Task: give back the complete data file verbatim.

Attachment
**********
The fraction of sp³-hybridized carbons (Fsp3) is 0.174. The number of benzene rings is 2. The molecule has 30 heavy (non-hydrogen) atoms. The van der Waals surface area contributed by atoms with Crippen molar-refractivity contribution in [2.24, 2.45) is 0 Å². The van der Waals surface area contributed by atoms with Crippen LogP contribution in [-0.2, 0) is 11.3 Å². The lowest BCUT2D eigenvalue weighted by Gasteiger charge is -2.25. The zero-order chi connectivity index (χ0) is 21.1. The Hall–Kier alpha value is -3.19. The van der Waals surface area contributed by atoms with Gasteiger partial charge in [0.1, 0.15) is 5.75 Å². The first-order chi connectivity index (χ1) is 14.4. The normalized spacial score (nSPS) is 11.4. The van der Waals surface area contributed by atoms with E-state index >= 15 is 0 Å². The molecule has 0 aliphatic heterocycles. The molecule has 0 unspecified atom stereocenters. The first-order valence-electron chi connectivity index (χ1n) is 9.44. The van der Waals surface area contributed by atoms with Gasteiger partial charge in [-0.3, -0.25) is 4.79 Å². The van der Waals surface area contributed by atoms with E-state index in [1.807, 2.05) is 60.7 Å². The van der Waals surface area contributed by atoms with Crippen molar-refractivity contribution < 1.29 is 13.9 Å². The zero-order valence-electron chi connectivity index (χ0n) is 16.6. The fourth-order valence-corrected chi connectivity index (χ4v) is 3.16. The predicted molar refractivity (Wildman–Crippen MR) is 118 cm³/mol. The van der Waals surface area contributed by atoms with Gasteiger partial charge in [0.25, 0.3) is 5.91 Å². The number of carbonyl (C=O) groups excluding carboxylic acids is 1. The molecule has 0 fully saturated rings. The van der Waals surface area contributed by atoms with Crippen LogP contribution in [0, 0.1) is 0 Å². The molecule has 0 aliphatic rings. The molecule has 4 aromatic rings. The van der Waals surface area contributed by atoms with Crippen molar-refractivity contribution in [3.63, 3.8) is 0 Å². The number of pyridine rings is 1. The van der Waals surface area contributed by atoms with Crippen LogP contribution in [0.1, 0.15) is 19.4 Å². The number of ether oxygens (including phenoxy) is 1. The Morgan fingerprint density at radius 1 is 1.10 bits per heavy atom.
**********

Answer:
The fraction of sp³-hybridized carbons (Fsp3) is 0.174. The number of benzene rings is 2. The molecule has 30 heavy (non-hydrogen) atoms. The van der Waals surface area contributed by atoms with Crippen molar-refractivity contribution in [2.24, 2.45) is 0 Å². The van der Waals surface area contributed by atoms with Crippen LogP contribution in [-0.2, 0) is 11.3 Å². The lowest BCUT2D eigenvalue weighted by Gasteiger charge is -2.25. The zero-order chi connectivity index (χ0) is 21.1. The Hall–Kier alpha value is -3.19. The van der Waals surface area contributed by atoms with Gasteiger partial charge in [0.1, 0.15) is 5.75 Å². The first-order chi connectivity index (χ1) is 14.4. The normalized spacial score (nSPS) is 11.4. The van der Waals surface area contributed by atoms with E-state index >= 15 is 0 Å². The molecule has 0 aliphatic heterocycles. The molecule has 0 unspecified atom stereocenters. The first-order valence-electron chi connectivity index (χ1n) is 9.44. The van der Waals surface area contributed by atoms with Gasteiger partial charge in [-0.3, -0.25) is 4.79 Å². The van der Waals surface area contributed by atoms with E-state index in [1.807, 2.05) is 60.7 Å². The van der Waals surface area contributed by atoms with Crippen molar-refractivity contribution < 1.29 is 13.9 Å². The zero-order valence-electron chi connectivity index (χ0n) is 16.6. The fourth-order valence-corrected chi connectivity index (χ4v) is 3.16. The predicted molar refractivity (Wildman–Crippen MR) is 118 cm³/mol. The van der Waals surface area contributed by atoms with Gasteiger partial charge in [0.25, 0.3) is 5.91 Å². The number of carbonyl (C=O) groups excluding carboxylic acids is 1. The molecule has 0 fully saturated rings. The van der Waals surface area contributed by atoms with Crippen LogP contribution in [0, 0.1) is 0 Å². The molecule has 0 aliphatic rings. The molecule has 4 aromatic rings. The van der Waals surface area contributed by atoms with Crippen molar-refractivity contribution in [3.63, 3.8) is 0 Å². The number of pyridine rings is 1. The van der Waals surface area contributed by atoms with Crippen LogP contribution in [0.1, 0.15) is 19.4 Å². The number of ether oxygens (including phenoxy) is 1. The Morgan fingerprint density at radius 1 is 1.10 bits per heavy atom.